Mr. Grant, Merci de m'avoir demandé d'écrire quelquechose devant cette photo. Vous me reconnaissez mon rôle de mère et de responsable de l'Education. J'aime l'école et je souhaite faire quelquechose pour ce secteur qui m'est confié depuis Juin 1989.

Quelle école est-ce? Je l'ai demandé à beaucoup de monde. Personne n'a pu me le dire. Cependant on peut dire que cette école doit être dans les environs de Mamou à cause de l'Almamy tenant un enfant.  Merci Mr. Grant. Vous nous avez fait revivre les temps anciens grâce à vos photos.

Nous avons realisé combien nous avons perdu en ne gardant pas les souvenirs (photos, cartes postales). C'est une leçon que vous nous avez donnée. Avec vos cartes combien de souvenirs nous remontent et quelle émotion! C'est l'histoire et la culture de notre pays que nous vivons. C'est ce qui explique le succès de votre exposition. Merci pour tout cela. Je vous souhaite beaucoup de succès.

Diallo braids several themes into her inscription—her role as a mother, a friend to Grant, and an elected local official entrusted with the education of the community. She writes about connecting with others around her and asking about the history of the school, which further highlights Grant’s observation that the postcards inspire conversation. 

Nostalgia of the Railroad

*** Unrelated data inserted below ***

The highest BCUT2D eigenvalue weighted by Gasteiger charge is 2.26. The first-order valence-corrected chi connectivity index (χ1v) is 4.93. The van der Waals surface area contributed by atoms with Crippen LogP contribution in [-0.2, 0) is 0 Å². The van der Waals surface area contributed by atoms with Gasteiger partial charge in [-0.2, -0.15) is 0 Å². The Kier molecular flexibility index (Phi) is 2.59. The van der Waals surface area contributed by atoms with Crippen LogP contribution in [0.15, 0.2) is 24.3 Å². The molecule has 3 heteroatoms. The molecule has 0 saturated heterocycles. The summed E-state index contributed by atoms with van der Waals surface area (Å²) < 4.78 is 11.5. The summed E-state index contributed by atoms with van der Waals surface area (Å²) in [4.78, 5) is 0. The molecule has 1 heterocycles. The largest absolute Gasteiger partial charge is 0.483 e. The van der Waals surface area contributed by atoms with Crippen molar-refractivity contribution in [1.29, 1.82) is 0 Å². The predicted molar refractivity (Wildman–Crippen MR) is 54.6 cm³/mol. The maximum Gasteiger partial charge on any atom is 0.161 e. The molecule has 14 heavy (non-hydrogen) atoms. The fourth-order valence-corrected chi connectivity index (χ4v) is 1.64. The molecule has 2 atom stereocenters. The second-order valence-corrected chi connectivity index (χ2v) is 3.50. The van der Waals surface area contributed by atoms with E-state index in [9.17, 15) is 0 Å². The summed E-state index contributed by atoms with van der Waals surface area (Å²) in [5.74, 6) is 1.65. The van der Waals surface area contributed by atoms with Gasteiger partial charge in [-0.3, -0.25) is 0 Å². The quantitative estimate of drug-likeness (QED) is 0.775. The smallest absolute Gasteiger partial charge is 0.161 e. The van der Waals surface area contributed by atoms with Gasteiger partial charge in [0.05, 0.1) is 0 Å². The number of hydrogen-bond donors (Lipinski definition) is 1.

During the 1930s when the Conakry-Niger Railway was a real railroad, you could count more than ten trains per day from Conakry to Kankan and back. My father was a station master at Kolenté where I was born. My father trained five other members of our family as station masters. Of the thirty or so stations in the Conakry Niger, my parents occupied half a dozen.

Image Caption: 682. C.F.C.N. (Guinée Française) - Station de Siffray [ C.F.C.N. Chemin de fer, Conakry, French Guinea - Siffray Station, Collection de la Guinée Francaise, A. James, Postcard, collotype, c.1907, EEPA 2001-001-1032, Stephen H. Grant Postcard Collection, Eliot Elisofon Photographic Archives, Smithsonian Institution. 

I spent several vacations at Siffray station (Dagomet) where my father's last little brother served as a station master for a long time. In short, I experience a great admiration for this beautiful collection characterized by discipline and perseverance exceptionally moving for connoisseurs.